Broaching the cancer conversation takes care

Keeping your foot out of your mouth when talking cancer

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Cancer is a touchy subject. Almost taboo for some to bring up directly with a person they know who was diagnosed with the disease.

Not knowing the right words to say, or avoid, can make loved ones, friends and co-workers decide to steer clear from talking about the subject altogether. But it actually does the cancer patient a disservice if they don’t talk about their disease, suggests Dr. Guy Pelletier, clinical psychologist at Calgary’s Tom Baker Cancer Centre and adjunct assistant professor for the department of oncology.

“I have seen patients in the past try to keep the information away from children and family,” Pelletier says. “Then the situation goes from bad to worse.” Physical evidence of surgery or long absences from work make the secret impossible to keep and those close to you feel hurt they weren’t told.

“Parents should be as honest as they can be in terms of talking to the children and telling them what is happening.”

Some parents may initially feel they are protecting their children by not telling them about Mom or Dad’s cancer diagnosis. “I’ve often told patients that a child’s imagination is far more cruel than reality,” Pelletier says. “Whether it’s the appearance, behaviour or time a person spends in bed, children will notice all of that. If the parents do not discuss the disease with the children, then the children will invent their own ideas of what is really going on.”

Of course, he says, a conversation with a four-year-old will differ than one with a 14-year-old – the simplicity of the language will vary – but the two main messages parents must express to their kids, regardless of age, are the same: the cancer diagnosis is not the children’s fault and the children are not responsible for getting Mom or Dad better.

“Parents should be as honest as they can be in terms of talking to the children and telling them what is happening,” Pelletier says. “Older children may ask for more detail about the nature of the disease and implications in terms of how much treatment is needed. It’s a matter for the parents to exercise a certain amount of judgment.”

He does advise that both parents make sure they are on the same page of what they want to tell the children, if by chance both aren’t available to sit down and answer questions together. Secrets, at a time like this, are not advisable.

It’s also a good idea for adults close to the child of a cancer patient – teachers and sports coaches, for example – to be informed of the parent’s diagnosis. “When children are distressed, it will show in environments like school or sports,” Pelletier says. “So if the child mentions something or presents behaviour that might indicate distress, the teacher or coach will know what that’s all about.”

Pelletier’s role as a psychologist is to help people who are diagnosed with cancer throughout the treatment and survivorship and he sees how the shock, fear and disbelief affect the whole family. He extends the invitation to family members of the patient to take part in group discussions about the disease and what options lie ahead.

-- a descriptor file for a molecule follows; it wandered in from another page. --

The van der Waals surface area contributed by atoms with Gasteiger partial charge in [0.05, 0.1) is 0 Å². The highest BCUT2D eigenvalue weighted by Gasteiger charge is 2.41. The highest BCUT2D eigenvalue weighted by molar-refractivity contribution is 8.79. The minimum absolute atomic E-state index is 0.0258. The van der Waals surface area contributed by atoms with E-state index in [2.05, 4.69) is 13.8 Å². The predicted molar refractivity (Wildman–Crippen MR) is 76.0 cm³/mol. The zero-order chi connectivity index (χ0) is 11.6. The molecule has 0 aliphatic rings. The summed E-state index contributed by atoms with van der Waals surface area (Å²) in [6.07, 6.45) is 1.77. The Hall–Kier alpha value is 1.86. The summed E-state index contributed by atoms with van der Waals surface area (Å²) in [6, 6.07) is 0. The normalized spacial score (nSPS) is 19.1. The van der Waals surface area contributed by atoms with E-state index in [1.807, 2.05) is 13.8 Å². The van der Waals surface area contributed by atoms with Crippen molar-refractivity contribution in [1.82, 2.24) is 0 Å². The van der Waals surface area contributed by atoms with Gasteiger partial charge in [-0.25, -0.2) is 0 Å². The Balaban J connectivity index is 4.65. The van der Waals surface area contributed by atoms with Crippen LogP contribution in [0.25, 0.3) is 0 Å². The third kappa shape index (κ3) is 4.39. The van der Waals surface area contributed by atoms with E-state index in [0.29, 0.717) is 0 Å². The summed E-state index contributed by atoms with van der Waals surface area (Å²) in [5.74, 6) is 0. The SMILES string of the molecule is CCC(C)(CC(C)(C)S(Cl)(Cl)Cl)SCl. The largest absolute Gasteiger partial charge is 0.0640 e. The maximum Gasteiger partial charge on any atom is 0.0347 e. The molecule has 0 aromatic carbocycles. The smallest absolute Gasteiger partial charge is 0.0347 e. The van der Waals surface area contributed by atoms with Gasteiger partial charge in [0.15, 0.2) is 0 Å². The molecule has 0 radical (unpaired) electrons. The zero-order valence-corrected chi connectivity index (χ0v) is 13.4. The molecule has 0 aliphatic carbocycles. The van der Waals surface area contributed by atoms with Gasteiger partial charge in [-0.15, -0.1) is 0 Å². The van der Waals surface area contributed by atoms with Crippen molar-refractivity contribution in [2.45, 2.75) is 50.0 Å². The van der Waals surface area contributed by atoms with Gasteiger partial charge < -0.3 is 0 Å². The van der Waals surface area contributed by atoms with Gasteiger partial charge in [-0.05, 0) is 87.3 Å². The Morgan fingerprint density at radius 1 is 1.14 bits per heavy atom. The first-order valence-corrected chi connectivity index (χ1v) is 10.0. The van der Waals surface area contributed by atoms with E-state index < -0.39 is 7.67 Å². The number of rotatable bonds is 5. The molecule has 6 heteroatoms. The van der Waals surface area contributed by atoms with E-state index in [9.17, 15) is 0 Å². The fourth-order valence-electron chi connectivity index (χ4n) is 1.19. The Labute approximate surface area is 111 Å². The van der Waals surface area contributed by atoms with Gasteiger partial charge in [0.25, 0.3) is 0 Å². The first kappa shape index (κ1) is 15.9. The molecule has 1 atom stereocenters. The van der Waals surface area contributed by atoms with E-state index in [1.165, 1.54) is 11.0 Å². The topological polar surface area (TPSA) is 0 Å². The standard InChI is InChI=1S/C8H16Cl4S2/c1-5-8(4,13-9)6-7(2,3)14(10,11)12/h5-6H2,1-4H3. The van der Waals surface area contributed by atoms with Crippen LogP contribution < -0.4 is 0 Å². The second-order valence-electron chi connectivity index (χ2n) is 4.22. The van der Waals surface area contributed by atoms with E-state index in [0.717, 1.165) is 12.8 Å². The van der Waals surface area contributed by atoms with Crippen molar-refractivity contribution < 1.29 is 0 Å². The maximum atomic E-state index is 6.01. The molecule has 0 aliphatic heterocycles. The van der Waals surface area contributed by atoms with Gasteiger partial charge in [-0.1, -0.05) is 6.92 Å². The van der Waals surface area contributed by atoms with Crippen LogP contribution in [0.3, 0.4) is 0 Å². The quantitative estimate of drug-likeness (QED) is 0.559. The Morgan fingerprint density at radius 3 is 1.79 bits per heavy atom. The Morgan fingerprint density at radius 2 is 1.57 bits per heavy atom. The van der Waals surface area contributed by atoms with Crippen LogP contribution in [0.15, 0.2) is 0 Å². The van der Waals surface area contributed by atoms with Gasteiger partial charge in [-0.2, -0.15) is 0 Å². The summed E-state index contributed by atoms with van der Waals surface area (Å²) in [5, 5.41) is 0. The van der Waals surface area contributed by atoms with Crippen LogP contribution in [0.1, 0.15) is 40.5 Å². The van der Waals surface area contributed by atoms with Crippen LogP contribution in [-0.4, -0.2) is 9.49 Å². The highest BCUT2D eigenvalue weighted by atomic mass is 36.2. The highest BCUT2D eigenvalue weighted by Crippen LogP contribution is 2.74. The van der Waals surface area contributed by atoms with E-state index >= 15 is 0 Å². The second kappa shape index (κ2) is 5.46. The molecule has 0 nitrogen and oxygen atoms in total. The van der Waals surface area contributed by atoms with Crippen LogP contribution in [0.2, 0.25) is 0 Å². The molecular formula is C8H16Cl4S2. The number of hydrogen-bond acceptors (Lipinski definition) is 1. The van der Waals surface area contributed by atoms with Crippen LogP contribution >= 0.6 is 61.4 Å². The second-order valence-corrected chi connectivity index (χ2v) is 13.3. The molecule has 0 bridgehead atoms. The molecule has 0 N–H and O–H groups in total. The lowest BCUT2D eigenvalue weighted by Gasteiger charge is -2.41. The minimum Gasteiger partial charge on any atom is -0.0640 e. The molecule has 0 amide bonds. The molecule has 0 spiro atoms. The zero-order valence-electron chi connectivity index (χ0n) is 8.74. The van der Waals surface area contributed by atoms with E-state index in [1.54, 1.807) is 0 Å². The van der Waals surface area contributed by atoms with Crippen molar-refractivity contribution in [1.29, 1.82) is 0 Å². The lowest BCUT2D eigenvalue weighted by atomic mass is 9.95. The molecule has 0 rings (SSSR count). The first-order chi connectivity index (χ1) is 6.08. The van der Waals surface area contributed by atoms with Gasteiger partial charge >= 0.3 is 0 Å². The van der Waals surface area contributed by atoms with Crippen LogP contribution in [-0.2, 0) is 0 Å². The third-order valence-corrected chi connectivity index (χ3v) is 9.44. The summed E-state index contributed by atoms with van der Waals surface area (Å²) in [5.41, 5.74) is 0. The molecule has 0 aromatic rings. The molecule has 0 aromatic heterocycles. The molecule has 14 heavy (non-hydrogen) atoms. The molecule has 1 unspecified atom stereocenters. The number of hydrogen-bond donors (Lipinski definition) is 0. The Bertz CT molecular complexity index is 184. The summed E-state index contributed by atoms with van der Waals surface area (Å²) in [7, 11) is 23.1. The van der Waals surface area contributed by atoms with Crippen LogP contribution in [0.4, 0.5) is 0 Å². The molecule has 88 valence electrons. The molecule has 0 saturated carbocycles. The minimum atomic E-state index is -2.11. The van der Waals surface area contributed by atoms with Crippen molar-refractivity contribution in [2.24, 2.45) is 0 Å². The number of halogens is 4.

He says it’s best for close family members to honour the wishes of patients and let them decide who will be their sounding board. Some patients choose to even keep the health-related conversations amongst professionals to avoid awkward responses or upsetting their loved ones.

In the workplace, if the news becomes publicly known, it’s usually because the patient has purposely told colleagues and is prepared to acknowledge he or she has a disease. Many patients reiterate the phrase: “You never know who your friends are until you are diagnosed with cancer,” Pelletier says. An unexpected flip-flop occurs with acquaintance-like colleagues stepping up and close ones distancing themselves.

For a co-worker who doesn’t know the diagnosed colleague very well, Pelletier says, “Acknowledging the event and giving the person an indication that you’re prepared to be supportive is a good thing and probably sufficient.” Pushing for details or ignoring evidence of discomfort and hesitancy is not exercising good judgment, which is crucial when discussing cancer, he adds.

A direct supervisor will likely be the first to hear the news in the workplace because many times a patient will have to go on sick leave soon after a cancer diagnosis. Pelletier says he’d hope a patient would hear supportive phrases from his or her boss including: “We are terribly sorry to hear that. How are you? Don’t worry about the job, worry about getting better.” If not those exact words, the supervisor should be able to explain how the employee can access short-term disability quickly.

“Health, to a large extent, is a personal issue,” he says. “When we talk about the dos and don’ts, it depends a lot on where people’s level of comfort is. Judgment is always necessary.”

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